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Kansas City Gears Up for Weatherization Jobs

April 9, 2010 - 4:04pm


KANSAS CITY, Mo.  —  A new weatherization training program will create a workforce of “21st century plumbers” in an area hit hard by unemployment, Representative Emanuel Cleaver II recently told a group of local laborers and union members.

“Jobs, jobs, jobs,” Rep. Cleaver (D-MO) said. “This is one area where we can move—and move quickly.”

Some members of the Laborers’ International Union of North America (LIUNA) Local 264 will go through a 90-hour training course on performing home audits and retrofits in Kansas City’s Green Impact Zone, a 150-block, low-income neighborhood.

The weatherization training program at Local 264 will teach its members to use equipment to scan for air leaks, test drafty walls, check for moisture, and other techniques.

The city, which received $9 million as part of the Department of Energy’s Weatherization Assistance Program, aims to make over 2,000 homes in the Green Impact Zone more energy efficient, a move that will not only create jobs, but save residents money on their utility bills.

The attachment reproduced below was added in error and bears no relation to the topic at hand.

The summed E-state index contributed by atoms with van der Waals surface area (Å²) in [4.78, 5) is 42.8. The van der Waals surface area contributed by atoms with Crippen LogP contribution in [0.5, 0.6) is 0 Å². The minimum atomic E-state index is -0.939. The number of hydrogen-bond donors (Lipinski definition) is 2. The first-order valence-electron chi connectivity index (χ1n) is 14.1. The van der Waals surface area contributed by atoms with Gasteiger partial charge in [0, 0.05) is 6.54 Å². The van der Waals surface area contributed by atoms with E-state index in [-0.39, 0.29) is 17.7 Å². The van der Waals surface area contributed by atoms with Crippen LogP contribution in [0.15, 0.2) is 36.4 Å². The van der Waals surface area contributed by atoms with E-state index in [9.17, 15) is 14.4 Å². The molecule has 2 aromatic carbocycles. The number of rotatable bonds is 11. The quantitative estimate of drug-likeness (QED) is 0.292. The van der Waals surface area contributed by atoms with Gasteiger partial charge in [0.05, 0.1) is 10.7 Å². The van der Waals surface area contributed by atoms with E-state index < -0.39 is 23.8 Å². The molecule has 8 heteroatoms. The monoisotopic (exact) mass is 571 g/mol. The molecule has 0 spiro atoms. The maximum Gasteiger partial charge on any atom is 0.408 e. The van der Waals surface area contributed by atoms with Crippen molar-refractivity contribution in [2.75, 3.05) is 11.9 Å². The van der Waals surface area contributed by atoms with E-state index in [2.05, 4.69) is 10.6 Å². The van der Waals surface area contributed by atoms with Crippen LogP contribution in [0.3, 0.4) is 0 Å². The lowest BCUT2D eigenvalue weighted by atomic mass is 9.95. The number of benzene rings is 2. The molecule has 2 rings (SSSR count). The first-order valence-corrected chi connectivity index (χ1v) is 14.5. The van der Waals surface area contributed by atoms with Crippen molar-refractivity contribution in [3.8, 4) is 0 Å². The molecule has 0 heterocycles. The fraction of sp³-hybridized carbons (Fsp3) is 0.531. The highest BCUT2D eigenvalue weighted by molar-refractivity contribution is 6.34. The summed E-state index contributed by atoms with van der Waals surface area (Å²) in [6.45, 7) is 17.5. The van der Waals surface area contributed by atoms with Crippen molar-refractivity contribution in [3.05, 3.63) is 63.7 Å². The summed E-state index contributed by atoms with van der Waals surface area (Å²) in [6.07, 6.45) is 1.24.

Many of the laborers have lost their jobs in commercial construction, an industry especially hit by the recession, so the new opportunities are welcomed.

“Our unemployment is so high. This is going to be a boost when this gets going,” said Bill Marsh, the training coordinator at Local 264, after the event.

Kevin Boydston, an instructor at Local 264 who demonstrated some of the weatherization techniques at the event with tools and a section of dry wall, said the goal is to reduce residents’ energy costs by about 30 percent per month.

LIUNA is preparing to train workers throughout the country to become weatherization installers, supervisors, and energy auditors. LIUNA represents about 500,000 workers in the U.S. and Canada; Local 264 has about 950 members. 

 “These are the ‘21st century plumbers’,” said Rep. Cleaver, pointing to about 15 union workers expected to take the weatherization training course. “This is the army of auditors who will be part of this new industry [to weatherize homes].”